The Bank of Laurens
O. B. SIMMONS, President.
' hI ' ? tV ^8*- niV ^ ?Itf t&O- W ^ -&? Mu'.' h> tA- ?4m ?I? ^ vfV ^ ??1 I
Notice to Planters
At this season of the year all eyes are turned
to sowing, for therein lies the success or fail
ure of every Planter. Poor seed will never
make a good crop, hence we have expended
every effort to secure the best that money
can buy, and have on hand seed that we are
justly proud of and can reconmmend, such as
Wheat, Rye, Barley, Rape, Lucerne, Vetches ; ?
Red Rust Proof Oats, and Red and Crimson i I
Clover, and also a great variety Qarden Seeds i I
If you want seed that will yiell results and i
increase your Rank account, try these. C )
PRICES are right for small
or large buyers at
Kennedy Bros. 1
? TW" /w\ ,V\ /T-. /T\ /?. TW-, 7w\ /tt\ ^rT7T\ /TT /W~- 7!T~, /%. /F. TV, /~w. /
W. B. KNIGHT,
Attorney at Law.
Strict attention to all business entrusted.
Office hours 9 a. m. to 5 p. m.
Office second floor Simmons' Block.
N. B. Dial. A. O. TODD.
DIAL & TODD,
Attorneys and Coun
sellors at Law.
Enterprise Bank and Todd Office Build
Lad b en s , S. 0.
Men and Boys
Is the only sort you'll see here, and in a far
greater variety of styles and fabrics than
shown in other stores. There is not a poor
style or an ugly pattern in our entire collec
Quality in Clothes counts for a great deal
more than good looks, but here you get both.
If you want to dress fashionably at little
outlay you can get extraordinary values here.
/Wen's all-wool suits, well tailored, stylish
patterns, $10.00 to $20.00.
The best $5.00, $7.50 and $8.00 suits ever
If you want to be well dressed and save
money on your outfit come and see us.
We are selling more Shoes this Fall than ever before. We have won the repu
tation for selling the BEST and most RELIABLE Shoes that the market af
fords. Our shoes are solid leather and built for wear. Come and see us if you
want the BEST in SHOES at a substantial saving. : : : : :
J. E. MINTER & BRO
Reliable Clothing- and Shoe Store.
LAURENS. S. O.
The Hub. The Hub.
COUNT WITH YOU?
Do you desire that exclusiveness of style which is attained only by those who
keep in close touch with all the newest ideas in fabric and fashion?
Do you desire the highest quality of service at a moderate price? Then you should
not faii to visit our
Before Making Your Purchases.
New Dress Goods!
Broadcloths are among our strongest style this
season. Our leader is a 54-inch Broadcloth, in
black and all the most wanted colors, $1.00.
Sicilians, black, blue, gray and garnet, 50
inches wide, 50 cents.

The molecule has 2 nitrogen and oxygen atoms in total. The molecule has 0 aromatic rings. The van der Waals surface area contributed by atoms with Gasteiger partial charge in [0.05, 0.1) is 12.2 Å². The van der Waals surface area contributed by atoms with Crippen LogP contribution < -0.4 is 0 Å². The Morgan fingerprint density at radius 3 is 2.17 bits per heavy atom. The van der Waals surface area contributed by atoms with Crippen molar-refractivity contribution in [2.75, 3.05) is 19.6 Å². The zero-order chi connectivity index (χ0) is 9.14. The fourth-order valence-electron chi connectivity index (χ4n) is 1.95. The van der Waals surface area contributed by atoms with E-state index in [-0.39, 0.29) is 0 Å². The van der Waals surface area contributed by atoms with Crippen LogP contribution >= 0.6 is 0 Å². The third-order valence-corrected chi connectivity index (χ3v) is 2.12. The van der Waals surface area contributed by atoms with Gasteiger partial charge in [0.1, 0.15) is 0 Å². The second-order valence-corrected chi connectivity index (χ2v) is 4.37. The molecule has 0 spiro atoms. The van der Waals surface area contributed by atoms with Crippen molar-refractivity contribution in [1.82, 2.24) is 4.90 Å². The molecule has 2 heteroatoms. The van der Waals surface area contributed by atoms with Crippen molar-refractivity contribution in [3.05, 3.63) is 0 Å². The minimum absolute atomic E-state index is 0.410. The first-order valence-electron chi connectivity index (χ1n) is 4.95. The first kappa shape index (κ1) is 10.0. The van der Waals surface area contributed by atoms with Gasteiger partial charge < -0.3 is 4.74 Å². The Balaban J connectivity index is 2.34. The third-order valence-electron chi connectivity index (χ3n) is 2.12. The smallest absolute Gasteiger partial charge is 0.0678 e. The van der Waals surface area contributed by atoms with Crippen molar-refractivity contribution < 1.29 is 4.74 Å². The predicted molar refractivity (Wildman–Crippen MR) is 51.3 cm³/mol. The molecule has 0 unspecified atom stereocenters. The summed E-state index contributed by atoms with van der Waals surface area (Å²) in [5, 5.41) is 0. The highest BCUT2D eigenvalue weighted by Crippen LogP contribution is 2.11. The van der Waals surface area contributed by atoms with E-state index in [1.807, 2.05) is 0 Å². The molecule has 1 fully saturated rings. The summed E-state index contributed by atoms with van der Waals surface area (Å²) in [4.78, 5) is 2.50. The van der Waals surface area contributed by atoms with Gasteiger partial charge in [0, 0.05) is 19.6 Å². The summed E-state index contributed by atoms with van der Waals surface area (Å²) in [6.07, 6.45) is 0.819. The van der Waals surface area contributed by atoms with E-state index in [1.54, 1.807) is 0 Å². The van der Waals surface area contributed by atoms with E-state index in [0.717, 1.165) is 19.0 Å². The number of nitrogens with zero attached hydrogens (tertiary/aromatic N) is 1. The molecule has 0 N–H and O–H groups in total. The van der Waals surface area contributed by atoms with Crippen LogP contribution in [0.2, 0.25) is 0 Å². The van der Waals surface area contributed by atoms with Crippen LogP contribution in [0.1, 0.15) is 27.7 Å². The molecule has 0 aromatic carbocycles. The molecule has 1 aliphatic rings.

Novelties in Neckwear and Belts.
Only the newest and best styles.
Ladies' Belts, silk and leather, 25c. and 50c.
Ladies' Neckwear, 15c, 25c, 50c and $1.00.
Ladies' and Misses' Hosiery.
A complete line of all the best makes, all fast
Special Hosiery for school wear, 10c, 15c and
We sell many Manton Patterns at 10c each.
Fashion sheets free.
Don't forget to call before making your
The County Treasurer's Books will
be open for collection of State, County
and Commutation Road Taxes for fiscal
year 1904 at the Treasurer's Office, from
October 15th to December 31st 1905.
Those who prefer to do so can pay in
January, 1906, with one per cent, addi
tional; those who prefer paying in Feb
ruary, 1906, can do so with 2 per cent,
additional; those who prefer to pay in
March, 1906 to the 15th of said month
can do so by paying an additional 7 per
cent. After said date the books will
All persons owning property or pay
ing taxes for others in more than one
Township are requested to call for re
ceipts in each township in which they
live. This is important, as additional
cost and penalty may not be attached.
Prompt attention will be given those
who wish to pay their taxes through
the mail by checks, money orders, etc.
Persons sending in lists of names to be
taken off, are urged to send them e.irly
as the Treasurer is very busy during
the month of December.
The Tax Levy is as follows:
State Tax, 5H mills
County Ordinary, 3 mills
Special County, 2 mills
Public Road, 2 mills
School, 3 mills
Total, 15?... mills
Laurens Special School 3} mills
Gray Court-Owings, 2 mills
Fountain Inn, 4 mills
Ekom, 2 mills
Waterloo, 2 mills
Cross Hill, 3 mills
Mountville, 21 mills
Clinton, 3 mills
All able-bodied male citizens between
the ages of 21 and 60 years are liable
to pay a poll tax of $1.00, except old
soldiers, who are exempt at 50 years.
Commutation Road Tax $1.00, in lieu of
working the public, roads, to be paid at
the time as stated above.
J. H. COPELAND,
Laurens, S. C, Sept. 26. 1905-td.
Are Wearing the
If you will give our Domes
tic Finish a fair and impar
tial trial you will never be
guilty of wearing anything
that looks like ''gloss" again.
Insist on your next bundle be
ing Domestic and send it to
Laurens, South Carolina
Wheeler & Wilson
The lightest running
machine in the world.
Sewing Machine made.
The easiest to manage
and least liable to get
out of order. Cannot
start in the wrong direc
tion, and is the only lock
stitch machine so made.
The only machine that
has a needle that cannot
be set the wrong way.
Docs not oil the work.
The thread does not
come in contact with
oiled parts, which is not
true of other machines.
Our salesman shall be pleased
to call and show you more fully.
A postal card will bring him
with a machine to you at once,
CHAS. OAKLEY, Salesman
Hox 91. Laurens, S. C.
W. C 1RBY, Jr.,
Attorney at Law,
LAURENS, S. C.
State of South Carolina,
COUNTY OF LAURENS.
By O. G. Thompson, Esquire, Probate
f\ Whereas, A. M. Hill made suit to
me, to Kraut him betters of Adminis
tration of the Estate of and effects of
V. B. Robertson.
THESE ARE THEREFORE to cite
and admonish all and singular the kin
kred and Creditors of the said V.B.Rob
orison, deceased, that they !><? and ap
pear before nie, in the 'Court of Pro
bate, to be held at Laurens, C. II. S,
C, on the 19th day of October 1905.
after publication thereof, at 11 o'clock
in the forenoon, to show cause, if any
they have, why the said Administration
should not be granted.
Given under my Hand, this 8rd day
of October, Anno Domini, 1905.
O. G. Thompson,
- . J. v. L, C.
Oct. 4th -td.
tt .I* TTft.nt evory mnn ?nrt womon In the
United States Intorosted in tho onro ot
Opium. Whiskey or other drug habits,
?lthor for tbomfiolvosor frlouds, to havo
onoof Dr. Woolloysbookn on those dis
eases. Write Dr. B.M.Woollov At hint ll